Replication: The need for matched data, part 2

R. Culverhouse, T. Hinrichs, Stassen, H. Begleiter, T. Reich

Research output: Contribution to journalArticlepeer-review


Reproducibility of results has proved to be a major issue for molecular genetic studies of complex diseases. Crucial factors are phenotypic heterogeneity, unknown ethnic variation, differences in family structure, environmental impacts, and secular trends. If two samples are dissimilar structurally, linkage results derived from them may not be compatible. This problem can be addressed using a suitable similarity measure, pooling data sets and redividing them so that the new sets are better matched with respect to crucial factors. We applied this method to WaveI and WaveII data from The Collaborative Study on the Genetics of Alcoholism (COGA), assigning a vector to each pedigree representing its family structure and pattern of missing genotype data. We paired families in such a way that the sum of the squared vector length differences between matched pairs became minimal. The 2 families from each matched pair were then randomly allocated to 2 new data sets. One measure of our success on the COGA data is that while the first division of the data displayed significantly different allele frequency distributions at over 50 markers, the matched data sets differed significantly at only one of the 351 markers. The two sets in the new data division were also well matched regarding ethnicity, gender, family size, and affection status. We believe that this method can counteract some of the impediments to reproducing linkage signals for complex diseases.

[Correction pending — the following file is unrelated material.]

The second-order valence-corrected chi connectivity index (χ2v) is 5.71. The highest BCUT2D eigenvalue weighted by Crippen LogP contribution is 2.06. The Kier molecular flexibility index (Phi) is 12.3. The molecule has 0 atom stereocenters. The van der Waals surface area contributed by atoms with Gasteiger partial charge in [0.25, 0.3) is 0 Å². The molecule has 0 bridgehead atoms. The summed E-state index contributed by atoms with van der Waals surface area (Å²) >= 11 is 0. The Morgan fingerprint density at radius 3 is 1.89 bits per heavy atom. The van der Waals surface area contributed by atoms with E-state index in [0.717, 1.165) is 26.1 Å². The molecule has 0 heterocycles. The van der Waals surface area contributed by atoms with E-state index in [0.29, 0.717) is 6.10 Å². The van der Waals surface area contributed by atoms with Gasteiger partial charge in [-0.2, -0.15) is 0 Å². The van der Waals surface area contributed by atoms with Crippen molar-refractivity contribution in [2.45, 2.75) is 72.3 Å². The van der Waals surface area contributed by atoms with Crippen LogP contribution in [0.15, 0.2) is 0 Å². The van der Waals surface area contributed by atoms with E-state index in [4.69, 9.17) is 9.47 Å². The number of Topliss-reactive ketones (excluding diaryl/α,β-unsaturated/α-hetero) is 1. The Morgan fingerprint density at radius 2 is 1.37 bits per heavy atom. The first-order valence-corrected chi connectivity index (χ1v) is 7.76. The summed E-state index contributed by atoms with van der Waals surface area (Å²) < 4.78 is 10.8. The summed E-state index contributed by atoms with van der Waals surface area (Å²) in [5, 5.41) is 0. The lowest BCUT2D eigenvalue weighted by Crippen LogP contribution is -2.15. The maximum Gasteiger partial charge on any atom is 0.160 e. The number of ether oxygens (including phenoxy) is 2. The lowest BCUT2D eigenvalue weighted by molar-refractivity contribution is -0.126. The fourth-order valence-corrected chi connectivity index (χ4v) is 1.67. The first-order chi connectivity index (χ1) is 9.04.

Original languageEnglish
Pages (from-to)569
Number of pages1
JournalAmerican Journal of Medical Genetics - Neuropsychiatric Genetics
Issue number4
StatePublished - Aug 7 2000


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